I also caught up with Argentine white wine pioneers Blanchard & Lurton – a collaboration between winemaker Andres Blanchard and Bordeaux producer Francois Lurton – founded in 2014 with the sole purpose of producing white wines. Pictured here, Blanchard & Lurton winemaker Thibault Lepoutre with winemaker Andres Blanchard.
The base of its flagship Blanchard & Lurton Grand Vin is made from a movable blend of predominantly Tokay (Sauvignon Vert), Viognier, Pinot Gris and Chardonnay, and sometimes Sauvignon Blanc. “Tokay was one of the biggest discoveries that Francois made,” said Blanchard.
“It ages amazingly well and doesn’t have explosive aromatics. For me the 2014 is perfect to drink now but in five years it’s going to be fantastic. The 2006 Gran Lurton [Francois’ other Argentine project) is a 100% Tokay. If you taste the 2006 it’s a fantastic wine. We are still selling 2009 Gran Lurton, just to explain the fantastic ageing potential of Tokay.”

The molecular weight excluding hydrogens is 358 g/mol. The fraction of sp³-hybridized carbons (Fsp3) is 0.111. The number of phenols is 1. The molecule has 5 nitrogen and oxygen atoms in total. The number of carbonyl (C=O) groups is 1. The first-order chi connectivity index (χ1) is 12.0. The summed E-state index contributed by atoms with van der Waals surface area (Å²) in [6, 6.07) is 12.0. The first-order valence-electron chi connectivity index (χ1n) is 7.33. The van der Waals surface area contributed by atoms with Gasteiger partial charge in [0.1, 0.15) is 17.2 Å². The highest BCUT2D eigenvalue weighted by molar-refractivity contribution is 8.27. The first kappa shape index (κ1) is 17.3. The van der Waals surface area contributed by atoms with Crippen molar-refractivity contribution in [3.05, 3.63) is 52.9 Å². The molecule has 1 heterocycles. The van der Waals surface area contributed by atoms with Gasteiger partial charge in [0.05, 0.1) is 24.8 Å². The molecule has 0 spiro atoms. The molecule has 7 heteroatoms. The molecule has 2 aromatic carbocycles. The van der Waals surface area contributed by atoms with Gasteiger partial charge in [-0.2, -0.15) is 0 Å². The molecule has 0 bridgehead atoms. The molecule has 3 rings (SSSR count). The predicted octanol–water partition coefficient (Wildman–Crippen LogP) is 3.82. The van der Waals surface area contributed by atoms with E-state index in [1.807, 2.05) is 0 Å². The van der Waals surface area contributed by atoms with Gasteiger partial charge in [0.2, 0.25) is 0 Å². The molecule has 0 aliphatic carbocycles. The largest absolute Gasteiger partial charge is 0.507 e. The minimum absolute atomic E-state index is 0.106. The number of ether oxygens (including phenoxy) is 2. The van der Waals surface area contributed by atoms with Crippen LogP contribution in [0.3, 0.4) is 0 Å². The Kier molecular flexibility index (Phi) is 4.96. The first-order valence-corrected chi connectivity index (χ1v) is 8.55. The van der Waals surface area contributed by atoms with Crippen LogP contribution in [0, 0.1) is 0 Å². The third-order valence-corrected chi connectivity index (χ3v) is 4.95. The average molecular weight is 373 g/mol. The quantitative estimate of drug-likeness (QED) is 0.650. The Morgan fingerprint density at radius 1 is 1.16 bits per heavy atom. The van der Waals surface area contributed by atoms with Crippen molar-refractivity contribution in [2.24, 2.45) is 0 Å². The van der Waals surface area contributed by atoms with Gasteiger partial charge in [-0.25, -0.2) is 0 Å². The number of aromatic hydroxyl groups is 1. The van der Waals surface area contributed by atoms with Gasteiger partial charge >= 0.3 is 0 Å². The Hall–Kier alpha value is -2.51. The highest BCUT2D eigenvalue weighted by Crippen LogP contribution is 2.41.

Also championing Argentina’s white wines is Matias Riccitelli, who only began producing white wines five years ago as it was only then that he felt Argentina had developed its knowledge of terroir and higher altitude sites to a point where the production of higher end white wines was possible. In May he will release his first Uco Valley white blend, Blanca de Casa 2016, made from a blend of Sauvignon Blanc from Gualtallary, Semillon from La Consulta and Chardonnay from Las Carreras and aged for nine months on its lees in concrete eggs.
“Some wineries are making beautiful whites so I feel that now, with the new areas, we can keep more of the freshness and obtain more quality white wines,” he said. “The problem with Argentina’s white wines in the past was that after two or three years in the bottle they were dead – very low acidity, no expression and very boring wines. My objective with whites in Argentina in Mendoza is try to find the best places that we can keep this freshness naturally. I don’t add any tartaric acid to our white wines.”
As well as his projects in Mendoza, Riccitelli is also making a Semillon in Patagonia from 50-year-old vines in Rio Negro, citing its low rainfall, cooler climate, low yields and stony soils as contributing factors to the production of wines with natural acidity, freshness and intensity of flavours.
Also on pour was a 100% Chardonnay from grapes grown in the Uco Valley (80% Gualtallary and 20% Las Consulta) – 60% fermented in barrel and 40% in concrete eggs – for which Riccitelli recommends an ageing period of six years.